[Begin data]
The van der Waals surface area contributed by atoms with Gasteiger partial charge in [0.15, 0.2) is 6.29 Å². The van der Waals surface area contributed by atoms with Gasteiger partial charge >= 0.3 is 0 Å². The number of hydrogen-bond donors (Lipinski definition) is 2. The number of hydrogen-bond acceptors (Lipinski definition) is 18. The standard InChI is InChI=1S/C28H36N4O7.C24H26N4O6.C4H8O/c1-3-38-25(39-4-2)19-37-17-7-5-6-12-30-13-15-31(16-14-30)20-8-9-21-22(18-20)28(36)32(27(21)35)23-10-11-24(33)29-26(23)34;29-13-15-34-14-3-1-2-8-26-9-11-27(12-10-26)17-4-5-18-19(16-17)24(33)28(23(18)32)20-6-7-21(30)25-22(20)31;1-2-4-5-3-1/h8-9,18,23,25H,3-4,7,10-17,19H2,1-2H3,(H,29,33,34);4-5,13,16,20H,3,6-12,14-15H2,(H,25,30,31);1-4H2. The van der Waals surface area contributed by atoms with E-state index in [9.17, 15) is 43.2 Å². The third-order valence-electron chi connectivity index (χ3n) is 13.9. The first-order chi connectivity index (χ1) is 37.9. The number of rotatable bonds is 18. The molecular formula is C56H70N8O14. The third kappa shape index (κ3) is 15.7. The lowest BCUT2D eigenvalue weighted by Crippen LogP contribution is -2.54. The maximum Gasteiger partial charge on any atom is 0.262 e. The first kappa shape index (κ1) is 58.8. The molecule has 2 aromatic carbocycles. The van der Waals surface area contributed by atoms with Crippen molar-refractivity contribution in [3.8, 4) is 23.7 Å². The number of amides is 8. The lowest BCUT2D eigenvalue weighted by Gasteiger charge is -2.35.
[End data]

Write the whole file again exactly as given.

The van der Waals surface area contributed by atoms with Gasteiger partial charge in [0.15, 0.2) is 6.29 Å². The van der Waals surface area contributed by atoms with Gasteiger partial charge >= 0.3 is 0 Å². The number of hydrogen-bond donors (Lipinski definition) is 2. The number of hydrogen-bond acceptors (Lipinski definition) is 18. The standard InChI is InChI=1S/C28H36N4O7.C24H26N4O6.C4H8O/c1-3-38-25(39-4-2)19-37-17-7-5-6-12-30-13-15-31(16-14-30)20-8-9-21-22(18-20)28(36)32(27(21)35)23-10-11-24(33)29-26(23)34;29-13-15-34-14-3-1-2-8-26-9-11-27(12-10-26)17-4-5-18-19(16-17)24(33)28(23(18)32)20-6-7-21(30)25-22(20)31;1-2-4-5-3-1/h8-9,18,23,25H,3-4,7,10-17,19H2,1-2H3,(H,29,33,34);4-5,13,16,20H,3,6-12,14-15H2,(H,25,30,31);1-4H2. The van der Waals surface area contributed by atoms with E-state index in [9.17, 15) is 43.2 Å². The third-order valence-electron chi connectivity index (χ3n) is 13.9. The first-order chi connectivity index (χ1) is 37.9. The number of rotatable bonds is 18. The molecular formula is C56H70N8O14. The third kappa shape index (κ3) is 15.7. The lowest BCUT2D eigenvalue weighted by Crippen LogP contribution is -2.54. The maximum Gasteiger partial charge on any atom is 0.262 e. The first kappa shape index (κ1) is 58.8. The molecule has 2 aromatic carbocycles. The van der Waals surface area contributed by atoms with Crippen molar-refractivity contribution in [3.8, 4) is 23.7 Å². The number of amides is 8. The lowest BCUT2D eigenvalue weighted by Gasteiger charge is -2.35.